In response to the thread on the effect of movies ( http://boards.straightdope.com/sdmb/showthread.php?t=787175 ) in the Real World, I wondered about the effect of books and plays in the world before we had movies. I think they may have had a greater impact, especially because there was a much smaller media scene. A few examples:
1.) Uncle Tom’s Cabin – the case that prompted this thread. Harriet Beecher Stowe’s novel undoubtedly had a big impact in helping polarize opinion about slavery just prior to the Civil War. It became a huge bestseller, and had the effect of making people who had been apathetic or lukewarm about slavery more aware of it and its implications. It also angered the slave-holding states, who had gotten the Fugitive Slave Act passed as part of the Compromise of 1850, and were relying on people, especially those in non-slave-holding states, to return escaped slavges (or those suspected of being). Stowe wrote the original sketches that became this book in response to that Act.
2.) Cato a play by Joseph Addison, first produced in 1712. It’s surprising to see how many of the prominent characters in the American Revolution – on both sides – read this play, and quoted from it. A lot of those famous quotes that you learned in history class were ultimately derived from this work:
3.) Ivanhoe and other works by Sir Walter Scott – Mark Twain was of the opinion that too many Southern Gentlemen read these books and were both captivated and blinded by its vision of an aristocracy devoted to knightly virtues, particularly the defense of honor and belligerence, and that this helped inspire them to defend the South during the civil War, and to blind them to the realities of the North’s material advantages. I don’t know if he’s right, but if he is, the US owes the Civil war in part to the Scottish baronet. Here’s Twain in *Life on the Mississippi:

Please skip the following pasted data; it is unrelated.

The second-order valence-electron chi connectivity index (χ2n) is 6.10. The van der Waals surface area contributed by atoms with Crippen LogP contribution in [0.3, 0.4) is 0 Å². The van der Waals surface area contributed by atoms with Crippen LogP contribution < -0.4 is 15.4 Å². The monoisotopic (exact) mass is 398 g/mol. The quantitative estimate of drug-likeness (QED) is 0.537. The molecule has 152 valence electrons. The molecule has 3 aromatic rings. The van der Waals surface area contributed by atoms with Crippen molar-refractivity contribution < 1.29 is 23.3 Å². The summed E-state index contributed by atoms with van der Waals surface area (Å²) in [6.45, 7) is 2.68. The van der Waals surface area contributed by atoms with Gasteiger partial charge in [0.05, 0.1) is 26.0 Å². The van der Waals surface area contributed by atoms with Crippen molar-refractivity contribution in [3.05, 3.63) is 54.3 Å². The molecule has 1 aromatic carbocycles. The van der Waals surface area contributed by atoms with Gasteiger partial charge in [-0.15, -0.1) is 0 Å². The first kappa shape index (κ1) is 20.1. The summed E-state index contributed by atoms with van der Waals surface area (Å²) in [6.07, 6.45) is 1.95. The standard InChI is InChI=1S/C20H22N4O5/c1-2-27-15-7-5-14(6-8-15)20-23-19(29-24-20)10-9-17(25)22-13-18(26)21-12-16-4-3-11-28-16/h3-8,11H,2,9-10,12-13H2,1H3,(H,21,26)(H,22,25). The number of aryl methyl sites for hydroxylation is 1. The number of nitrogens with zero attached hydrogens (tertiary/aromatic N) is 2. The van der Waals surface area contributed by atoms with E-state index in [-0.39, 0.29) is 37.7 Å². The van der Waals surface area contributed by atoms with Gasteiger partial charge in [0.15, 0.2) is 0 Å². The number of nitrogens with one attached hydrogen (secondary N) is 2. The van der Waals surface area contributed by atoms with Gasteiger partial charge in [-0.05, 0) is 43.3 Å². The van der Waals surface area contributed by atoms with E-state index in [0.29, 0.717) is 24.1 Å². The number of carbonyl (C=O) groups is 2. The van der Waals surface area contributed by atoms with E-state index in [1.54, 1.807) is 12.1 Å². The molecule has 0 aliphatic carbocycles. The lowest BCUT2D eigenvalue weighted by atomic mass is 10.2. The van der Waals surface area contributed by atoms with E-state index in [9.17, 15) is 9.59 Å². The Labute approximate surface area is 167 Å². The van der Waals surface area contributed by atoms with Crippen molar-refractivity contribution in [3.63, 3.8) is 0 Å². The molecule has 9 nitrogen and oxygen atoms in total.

Comic History of the United States cartoonist Larry Gonick is skeptical of Twain’s claims – in his history of the US he draws a Civil War soldier in Ivanoe armor, saying “Forsooth!” But I can’t help but think there might be something to Twain’s argument.
Is this a question that pertains purely to literature, or does it extend to religious texts, manifestos, etc?
If not, it’s hard to argue that the most impactful texts aren’t a variety of high-profile religious texts and political manifestos. Ivanhoe hardly stands to measure against, say, The Communist Manifesto, after all.
I had literature in mind. There’s no question that The Wealth of Nations jhad a bigger impact overall than Gulliver’s TRavels, but that’s like comparing an educational film against an entertainment movie in the other thread. So The Bible, the Koran, the Tao Te Ching, etc. are out of the running. So is Thomas Paine’s Common Sense.
But if, say, Voltaire’s Candide caused lots of people to drop what they were doing and plant gardens, that would be what we’re looking for.
JohnT is right with the Bible, particularly if you take an inclusive view of bible to include other religious texts.
How about Principia Mathematica and On the Origin of the Species?
I think this question is less interesting mostly because books have been so much more influential on the real world than movies. It’s interesting when a movie has any real-world effect, let alone a big one. The effect of movies on the world is both new and rare. Books have had this effect for centuries.
Well, Mao’s book and The Prince aren’t fiction – one is propaganda and the other a practical treatise on politics. And Emily Post doesn’t fit, either.
But can you say how the others had big effects (as you try to do with Ned Buntline and Hemingway)?
I’d like to see some argument that Romeo and Juliet “created” modern love. I’ve never seen that suggested before, and I don’t buy it.